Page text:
Possible burial pits from Battle of Marston Moor identified using drones

An amateur archaeologist has identified possible burial pits at the site of the Battle of Marston Moor using drones equipped with thermal cameras.

The Battle of Marston Moor took place in 1644 during the Wars of the Three Kingdoms (1639 – 1653), near Long Marston in Yorkshire, England.

- Advertisement -

The battle was fought between a combined force of Scottish Covenanters commanded by the Earl of Leven and English Parliamentarians led by Lord Fairfax and the Earl of Manchester, against the Royalist army commanded by Prince Rupert of the Rhine and the Marquess of Newcastle.

The deciding action in the battle was led by Oliver Cromwell commanding the Parliamentarian cavalry, which drove the Royalist cavalry off the battlefield. The enabled them to join forces with Leven’s infantry to completely destroy the Royalist infantry, resulting in the death of 4,000 Royalist soldiers and 1,500 captured.

Tony Hunt from the Yorkshire Archaeological Aerial Mapping project used thermal cameras attached to drones to survey the battlefield. This revealed long grubbed out boundaries and three large features that appear man-made, suggesting that they could be burial pits containing the remains of those that died in the conflict.

Tony Hunt told Telegraph and Argus: “We have these shapes showing up on the thermal imagery and the infra-red. There have been changes in the chemistry of the ground. That changes the growth patterns of plans showing human intervention.”

- Advertisement -

According to Hunt, some of the wealthy families retrieved the bodies of family members who were brought to York Minster, Bilton-in-Ainsty church, or their own family graveyards for burial, however, thousands of fallen soldiers were buried at the battlefield which should now be preserved following an “appropriate and respectful” investigation to confirm the findings.

Hunt is also currently in talks with Leeds East Airport at Church Fenton to apply the same survey method to investigate the site of the 1461 Battle of Towton, near Tadcaster, one of the bloodiest battles fought during the War of the Roses.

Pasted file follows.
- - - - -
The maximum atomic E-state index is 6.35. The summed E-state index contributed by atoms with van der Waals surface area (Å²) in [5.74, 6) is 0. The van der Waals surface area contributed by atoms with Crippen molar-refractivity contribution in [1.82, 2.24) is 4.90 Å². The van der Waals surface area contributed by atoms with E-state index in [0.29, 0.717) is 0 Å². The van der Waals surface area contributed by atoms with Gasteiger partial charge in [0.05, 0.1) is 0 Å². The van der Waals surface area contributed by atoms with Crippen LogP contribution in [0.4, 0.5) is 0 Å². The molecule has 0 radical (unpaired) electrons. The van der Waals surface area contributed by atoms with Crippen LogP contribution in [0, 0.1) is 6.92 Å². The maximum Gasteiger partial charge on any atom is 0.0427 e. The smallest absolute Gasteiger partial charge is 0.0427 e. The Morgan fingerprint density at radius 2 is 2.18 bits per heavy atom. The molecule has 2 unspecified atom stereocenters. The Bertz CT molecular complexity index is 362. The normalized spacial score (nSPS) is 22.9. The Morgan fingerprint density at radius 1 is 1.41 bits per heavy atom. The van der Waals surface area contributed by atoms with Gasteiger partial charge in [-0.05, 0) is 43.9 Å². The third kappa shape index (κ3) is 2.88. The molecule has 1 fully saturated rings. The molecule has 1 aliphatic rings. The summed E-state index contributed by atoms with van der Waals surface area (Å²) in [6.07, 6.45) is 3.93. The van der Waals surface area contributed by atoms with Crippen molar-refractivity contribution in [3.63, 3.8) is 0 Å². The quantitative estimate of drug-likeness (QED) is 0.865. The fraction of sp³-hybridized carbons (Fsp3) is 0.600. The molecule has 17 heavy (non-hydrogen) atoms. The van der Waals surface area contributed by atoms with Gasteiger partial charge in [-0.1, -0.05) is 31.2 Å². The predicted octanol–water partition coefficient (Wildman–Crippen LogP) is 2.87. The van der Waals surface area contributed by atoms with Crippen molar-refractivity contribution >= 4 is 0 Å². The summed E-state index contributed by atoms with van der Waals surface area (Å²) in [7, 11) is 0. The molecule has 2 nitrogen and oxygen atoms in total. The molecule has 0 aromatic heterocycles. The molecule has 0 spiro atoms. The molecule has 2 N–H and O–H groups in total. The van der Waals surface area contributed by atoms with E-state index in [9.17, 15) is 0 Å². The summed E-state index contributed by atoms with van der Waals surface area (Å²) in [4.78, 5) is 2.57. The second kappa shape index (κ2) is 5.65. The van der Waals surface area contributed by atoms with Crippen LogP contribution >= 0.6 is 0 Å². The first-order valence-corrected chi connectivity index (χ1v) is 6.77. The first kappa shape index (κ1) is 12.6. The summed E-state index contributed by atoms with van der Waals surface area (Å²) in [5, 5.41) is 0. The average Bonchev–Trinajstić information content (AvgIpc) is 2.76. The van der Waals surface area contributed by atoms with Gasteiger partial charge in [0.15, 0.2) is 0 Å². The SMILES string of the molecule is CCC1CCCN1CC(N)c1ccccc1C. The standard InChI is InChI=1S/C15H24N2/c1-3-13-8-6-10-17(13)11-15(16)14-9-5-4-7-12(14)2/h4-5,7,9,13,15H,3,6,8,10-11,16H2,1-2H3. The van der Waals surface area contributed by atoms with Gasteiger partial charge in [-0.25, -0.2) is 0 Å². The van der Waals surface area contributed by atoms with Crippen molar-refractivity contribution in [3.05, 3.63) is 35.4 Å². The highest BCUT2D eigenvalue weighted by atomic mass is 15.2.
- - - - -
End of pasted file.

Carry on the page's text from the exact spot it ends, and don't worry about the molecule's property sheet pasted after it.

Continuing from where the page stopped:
Header Image – The Battle of Marston Moor – John Barker (1811-1886) – Public Domain

- Advertisement -
Mark Milligan
Mark Milligan
Mark Milligan is multi-award-winning journalist and the Managing Editor at HeritageDaily. His background is in archaeology and computer science, having written over 7,500 articles across several online publications. Mark is a member of the Association of British Science Writers (ABSW), the World Federation of Science Journalists, and in 2023 was the recipient of the British Citizen Award for Education, the BCA Medal of Honour, and the UK Prime Minister's Points of Light Award.

Mobile Application


Related Articles

Archaeologists reveal hundreds of ancient monuments using LiDAR

A new study published in the journal Antiquity has revealed hundreds of previously unrecorded monuments at Baltinglass in County Wicklow, Ireland.

Archaeologists use revolutionary GPR robot to explore Viking Age site

Archaeologist from NIKU are using a revolutionary new GPR robot to explore a Viking Age site in Norway’s Sandefjord municipality.

Highway construction delayed following Bronze Age discoveries

Excavations in preparation for the S1 Expressway have delayed road construction following the discovery of two Bronze Age settlements.

Archaeologists uncover possible phallus carving at Roman Vindolanda

Excavations at the Roman fort of Vindolanda have uncovered a possible phallus carving near Hadrian’s Wall.

Carbonised Herculaneum papyrus reveals burial place of Plato

An analysis of carbonised papyrus from the Roman town of Herculaneum has revealed the burial place of Plato.

Sealed 18th century glass bottles discovered at George Washington’s Mount Vernon

As part of a $40 million Mansion Revitalisation Project, archaeologists have discovered two sealed 18th century glass bottles at George Washington's Mount Vernon.

Study suggests human occupation in Patagonia prior to the Younger Dryas period

Archaeologists have conducted a study of lithic material from the Pilauco and Los Notros sites in north-western Patagonia, revealing evidence of human occupation in the region prior to the Younger Dryas period.

Fort excavation uncovers Roman sculpture

Archaeologists excavating Stuttgart’s Roman fort have uncovered a statue depicting a Roman god.